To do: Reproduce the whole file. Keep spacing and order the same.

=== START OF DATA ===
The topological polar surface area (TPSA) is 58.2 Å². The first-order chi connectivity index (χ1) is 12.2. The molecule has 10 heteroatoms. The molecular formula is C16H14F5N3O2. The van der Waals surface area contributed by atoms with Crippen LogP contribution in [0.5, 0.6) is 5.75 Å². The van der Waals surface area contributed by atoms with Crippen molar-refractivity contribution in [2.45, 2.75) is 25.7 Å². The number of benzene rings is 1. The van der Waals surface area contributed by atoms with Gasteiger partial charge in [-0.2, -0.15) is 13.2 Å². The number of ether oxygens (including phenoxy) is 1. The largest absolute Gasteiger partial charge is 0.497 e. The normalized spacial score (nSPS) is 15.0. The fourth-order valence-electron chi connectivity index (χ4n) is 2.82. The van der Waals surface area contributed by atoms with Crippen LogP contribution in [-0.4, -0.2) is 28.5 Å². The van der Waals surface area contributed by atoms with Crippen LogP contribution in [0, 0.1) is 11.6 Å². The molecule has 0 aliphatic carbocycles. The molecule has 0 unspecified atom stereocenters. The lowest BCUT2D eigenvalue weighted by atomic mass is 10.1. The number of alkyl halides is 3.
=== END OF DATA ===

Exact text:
The topological polar surface area (TPSA) is 58.2 Å². The first-order chi connectivity index (χ1) is 12.2. The molecule has 10 heteroatoms. The molecular formula is C16H14F5N3O2. The van der Waals surface area contributed by atoms with Crippen LogP contribution in [0.5, 0.6) is 5.75 Å². The van der Waals surface area contributed by atoms with Crippen molar-refractivity contribution in [2.45, 2.75) is 25.7 Å². The number of benzene rings is 1. The van der Waals surface area contributed by atoms with Gasteiger partial charge in [-0.2, -0.15) is 13.2 Å². The number of ether oxygens (including phenoxy) is 1. The largest absolute Gasteiger partial charge is 0.497 e. The normalized spacial score (nSPS) is 15.0. The fourth-order valence-electron chi connectivity index (χ4n) is 2.82. The van der Waals surface area contributed by atoms with Crippen LogP contribution in [-0.4, -0.2) is 28.5 Å². The van der Waals surface area contributed by atoms with Crippen LogP contribution in [0, 0.1) is 11.6 Å². The molecule has 0 aliphatic carbocycles. The molecule has 0 unspecified atom stereocenters. The lowest BCUT2D eigenvalue weighted by atomic mass is 10.1. The number of alkyl halides is 3.